Al's Countering Commuter Culture

Charity's Car Talk

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Blogger spaghettipie said...

You make excellent points (as usual) and in such a poetic sort of way (I think).

As a former literal commuter to work (1.5 hours each way), I totally see those effects. As a member of a "spaced out" society, I feel them as well - the additional stress, the impatience, the bowing down to the "convenient"...

How do we minimize the commute, then?

3:01 PM  
Blogger Heather said...

That's some poetry.
I'm in the same bucket as spaghettipie (hee-hee, say that out loud): how do we live closer lives? I want to.

3:14 PM  
Blogger Mark Goodyear said...

How totally fun. "Poetry blast." I like that phrase. And no one has ever called me poetry mate before. I'm touched.

A word about slant rhyme or half rhyme or false rhyme. (Not to be confused with eye rhyme.) English poetry didn't rhyme until after the French-Norman invasion in 1066. Rhyme is a poetry technique inherited from Romance languages (like French) which have repeated ending patterns in their words because of common declinsions and conjugations.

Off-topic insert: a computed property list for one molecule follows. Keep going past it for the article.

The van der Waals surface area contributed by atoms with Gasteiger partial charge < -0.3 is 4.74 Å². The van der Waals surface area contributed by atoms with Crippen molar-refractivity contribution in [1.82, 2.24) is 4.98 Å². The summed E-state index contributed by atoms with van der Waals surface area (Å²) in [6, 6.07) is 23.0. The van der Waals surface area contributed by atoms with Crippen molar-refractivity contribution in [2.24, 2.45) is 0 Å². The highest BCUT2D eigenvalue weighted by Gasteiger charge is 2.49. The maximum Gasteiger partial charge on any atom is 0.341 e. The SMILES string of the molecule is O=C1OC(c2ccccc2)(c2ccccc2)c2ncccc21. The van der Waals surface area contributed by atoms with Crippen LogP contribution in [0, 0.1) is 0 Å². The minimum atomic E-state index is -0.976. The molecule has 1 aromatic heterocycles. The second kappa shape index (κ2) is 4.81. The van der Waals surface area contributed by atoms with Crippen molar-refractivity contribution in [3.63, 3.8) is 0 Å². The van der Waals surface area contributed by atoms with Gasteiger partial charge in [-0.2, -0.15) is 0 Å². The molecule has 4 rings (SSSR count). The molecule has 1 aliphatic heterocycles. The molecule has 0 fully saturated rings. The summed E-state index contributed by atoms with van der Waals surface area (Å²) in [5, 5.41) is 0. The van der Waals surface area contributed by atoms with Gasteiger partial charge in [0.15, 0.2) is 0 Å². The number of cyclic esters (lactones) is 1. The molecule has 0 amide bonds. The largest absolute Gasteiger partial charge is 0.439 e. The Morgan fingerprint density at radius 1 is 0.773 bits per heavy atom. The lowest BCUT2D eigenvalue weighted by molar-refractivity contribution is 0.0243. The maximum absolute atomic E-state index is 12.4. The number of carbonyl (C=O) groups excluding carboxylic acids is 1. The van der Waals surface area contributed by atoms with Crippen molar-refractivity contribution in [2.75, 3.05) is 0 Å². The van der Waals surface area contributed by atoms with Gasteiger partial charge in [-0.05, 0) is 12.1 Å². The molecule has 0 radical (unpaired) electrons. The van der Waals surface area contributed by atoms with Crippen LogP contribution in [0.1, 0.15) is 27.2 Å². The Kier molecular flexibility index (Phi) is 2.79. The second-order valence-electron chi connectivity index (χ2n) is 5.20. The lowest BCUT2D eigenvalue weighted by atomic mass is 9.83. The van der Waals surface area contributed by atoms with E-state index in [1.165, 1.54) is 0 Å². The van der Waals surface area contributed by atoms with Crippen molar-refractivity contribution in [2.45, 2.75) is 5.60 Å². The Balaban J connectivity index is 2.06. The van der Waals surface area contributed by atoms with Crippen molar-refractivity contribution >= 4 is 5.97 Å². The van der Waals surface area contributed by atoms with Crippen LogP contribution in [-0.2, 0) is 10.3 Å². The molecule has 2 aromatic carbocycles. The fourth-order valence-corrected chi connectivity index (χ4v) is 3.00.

English relies on word order rather than declinsions.

Prior to the Norman invasion that frenchified our poetry conventions, Anglo-Saxon poetry was built on alliteration. The beginnings of the words sounded the same, rather than the end.

That's why I like free verse and blank verse so much. They pick up the music of our language.

As to commuting... I ride my bike whenever possible. And when I drive it takes two minutes. The joy of living in a town with 20,000 people.

6:07 PM  
Blogger Unknown said...

Hmm...ok, it'll pass, LL. *grin*

If commuting is kinda lazy, how about emailing versus snail mail-or blogging vs calling on the telephone? Interesting, huh?

10:55 PM  
Blogger Ted M. Gossard said...